Patriotism in its simplest, clearest and most indisputable meaning is, for rulers, nothing other than a weapon to achieve their power-seeking and selfish ends, and for the governed, a rejection of human dignity and conscience, and a slavish subordination of oneself to those in power. That is what is preached everywhere that patriotism is preached. Patriotism is slavery.

Leo Tolstoy: Christianity and Patriotism.


The desire to defend my country arose in me way back in the days when our forces were in Afghanistan. At that time, when I was still a boy, I dreamed of being there, where I would have the honor of being an international warrior. In Dushanbe, where I was born, everything was dominated by the fact that the Tajik SSR bordered on Afghanistan. One could often see columns of Soviet troops coming down from the mountain valleys and into our city, and though still a child, I felt an unusual interest in this. Soldiers often came into our school to tell us about Afghanistan, and we listened to them, fascinated. Many friends of my parents went there to work. Once when I woke early, I saw an army pistol, and it was a wonder I didn’t take it to nursery school with me. But to my great regret, our forces were withdrawn before the time came for my military service.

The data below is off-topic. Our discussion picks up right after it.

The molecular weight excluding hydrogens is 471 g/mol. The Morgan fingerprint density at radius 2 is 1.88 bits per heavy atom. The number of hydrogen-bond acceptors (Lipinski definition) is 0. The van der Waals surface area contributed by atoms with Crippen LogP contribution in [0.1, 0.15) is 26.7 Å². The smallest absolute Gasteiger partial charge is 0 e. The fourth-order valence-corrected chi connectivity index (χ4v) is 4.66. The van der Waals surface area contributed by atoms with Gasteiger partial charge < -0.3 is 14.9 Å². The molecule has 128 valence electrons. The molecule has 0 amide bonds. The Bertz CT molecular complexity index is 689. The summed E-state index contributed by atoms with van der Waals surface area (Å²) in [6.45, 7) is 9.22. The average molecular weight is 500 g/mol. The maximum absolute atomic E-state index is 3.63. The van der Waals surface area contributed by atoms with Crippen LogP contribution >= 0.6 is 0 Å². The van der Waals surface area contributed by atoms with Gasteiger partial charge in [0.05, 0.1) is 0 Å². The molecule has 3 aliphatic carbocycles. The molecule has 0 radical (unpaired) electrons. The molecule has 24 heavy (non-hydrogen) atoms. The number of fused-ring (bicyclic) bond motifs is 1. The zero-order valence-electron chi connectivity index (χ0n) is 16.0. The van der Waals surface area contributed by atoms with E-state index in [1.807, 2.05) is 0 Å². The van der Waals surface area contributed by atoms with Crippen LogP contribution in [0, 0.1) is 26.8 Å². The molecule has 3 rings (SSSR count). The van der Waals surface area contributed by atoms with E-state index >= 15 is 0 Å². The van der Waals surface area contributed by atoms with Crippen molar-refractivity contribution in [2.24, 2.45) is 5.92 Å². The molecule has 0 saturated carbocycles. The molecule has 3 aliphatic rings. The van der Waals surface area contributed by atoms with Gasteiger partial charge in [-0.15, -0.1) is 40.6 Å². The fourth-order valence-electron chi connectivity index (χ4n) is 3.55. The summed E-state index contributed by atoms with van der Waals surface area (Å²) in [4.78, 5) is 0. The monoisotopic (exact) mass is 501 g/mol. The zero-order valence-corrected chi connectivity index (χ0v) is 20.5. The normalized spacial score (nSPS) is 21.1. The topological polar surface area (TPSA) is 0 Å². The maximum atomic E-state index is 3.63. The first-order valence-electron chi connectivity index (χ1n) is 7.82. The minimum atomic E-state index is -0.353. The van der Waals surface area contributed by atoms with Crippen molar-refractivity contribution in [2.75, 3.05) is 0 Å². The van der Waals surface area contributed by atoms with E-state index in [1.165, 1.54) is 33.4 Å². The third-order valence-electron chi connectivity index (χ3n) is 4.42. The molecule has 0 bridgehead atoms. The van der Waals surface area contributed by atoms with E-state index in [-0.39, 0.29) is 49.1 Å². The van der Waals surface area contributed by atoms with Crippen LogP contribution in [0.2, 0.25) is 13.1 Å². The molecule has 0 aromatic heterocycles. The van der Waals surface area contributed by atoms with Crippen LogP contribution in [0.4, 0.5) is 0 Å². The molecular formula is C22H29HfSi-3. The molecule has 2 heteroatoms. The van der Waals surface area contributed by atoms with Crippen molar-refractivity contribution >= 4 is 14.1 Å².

In the spring of 1992, when I went to the draft office, I asked to be sent to a war zone somewhere. The warrant officer shrugged his shoulders and said there were no conflict zones with Russian involvement apart from Yugoslavia, where we had a peacekeeping contingent, and only conscripts who had finished their time in the Army could be sent there. There was no internet then, and I was living in a small town in Tver province. Nothing had been written about this in the newspapers, information was not as available as it is now, so I did not know that a warrior could always find a place free at any time. All you needed was the desire and the money. But then, in 1992, the only thing I could do was enter a chemical technology institute, because serving in an army which was not fighting seemed a waste of time to me.

Request from DCOC KM MIA Ivanovo Province, 2002.

In 2000, I set up a business selling refined oil products. Every month my companies sold thousands of tons of oil products, as a result of which I became able to provide sponsorship, including to the security forces.

The cost of a barrel of oil at that time, in 2002, was only 25 dollars, so entrepreneurs in Russia carried the State’s burden of debt in the form of covering the activities of some state organizations.

Almost all the district internal affairs departments of the city of Ivanovo ran on my gasoline, and during the second Chechen campaign, I more than once financed the sending of SRRU (Special Rapid Reaction Unit) fighters to armed conflict zones.

With an RPG-7, 10 km. from Ivanovo, 2002
With a PK (machine gun), 10 km. from Ivanovo
With an RGP7 grenade launcher, 10 km. from Ivanovo